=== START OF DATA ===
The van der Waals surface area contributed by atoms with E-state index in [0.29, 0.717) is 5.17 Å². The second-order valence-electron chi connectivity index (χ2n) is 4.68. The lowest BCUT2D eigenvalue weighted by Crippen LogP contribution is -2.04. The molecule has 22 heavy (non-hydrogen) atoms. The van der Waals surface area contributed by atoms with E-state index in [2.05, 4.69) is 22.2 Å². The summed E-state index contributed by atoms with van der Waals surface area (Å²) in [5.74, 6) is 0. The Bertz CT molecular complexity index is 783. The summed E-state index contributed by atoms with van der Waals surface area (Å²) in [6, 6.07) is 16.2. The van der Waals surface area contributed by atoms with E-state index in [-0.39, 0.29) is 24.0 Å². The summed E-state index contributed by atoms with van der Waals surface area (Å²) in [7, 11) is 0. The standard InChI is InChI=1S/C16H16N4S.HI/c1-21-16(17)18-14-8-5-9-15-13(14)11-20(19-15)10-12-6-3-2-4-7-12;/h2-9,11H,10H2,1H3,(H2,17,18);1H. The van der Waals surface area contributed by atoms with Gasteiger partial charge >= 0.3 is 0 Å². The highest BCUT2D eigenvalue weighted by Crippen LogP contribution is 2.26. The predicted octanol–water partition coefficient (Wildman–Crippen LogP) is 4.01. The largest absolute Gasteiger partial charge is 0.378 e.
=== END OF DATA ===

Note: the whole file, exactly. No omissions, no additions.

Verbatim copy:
The van der Waals surface area contributed by atoms with E-state index in [0.29, 0.717) is 5.17 Å². The second-order valence-electron chi connectivity index (χ2n) is 4.68. The lowest BCUT2D eigenvalue weighted by Crippen LogP contribution is -2.04. The molecule has 22 heavy (non-hydrogen) atoms. The van der Waals surface area contributed by atoms with E-state index in [2.05, 4.69) is 22.2 Å². The summed E-state index contributed by atoms with van der Waals surface area (Å²) in [5.74, 6) is 0. The Bertz CT molecular complexity index is 783. The summed E-state index contributed by atoms with van der Waals surface area (Å²) in [6, 6.07) is 16.2. The van der Waals surface area contributed by atoms with E-state index in [-0.39, 0.29) is 24.0 Å². The summed E-state index contributed by atoms with van der Waals surface area (Å²) in [7, 11) is 0. The standard InChI is InChI=1S/C16H16N4S.HI/c1-21-16(17)18-14-8-5-9-15-13(14)11-20(19-15)10-12-6-3-2-4-7-12;/h2-9,11H,10H2,1H3,(H2,17,18);1H. The van der Waals surface area contributed by atoms with Gasteiger partial charge >= 0.3 is 0 Å². The highest BCUT2D eigenvalue weighted by Crippen LogP contribution is 2.26. The predicted octanol–water partition coefficient (Wildman–Crippen LogP) is 4.01. The largest absolute Gasteiger partial charge is 0.378 e.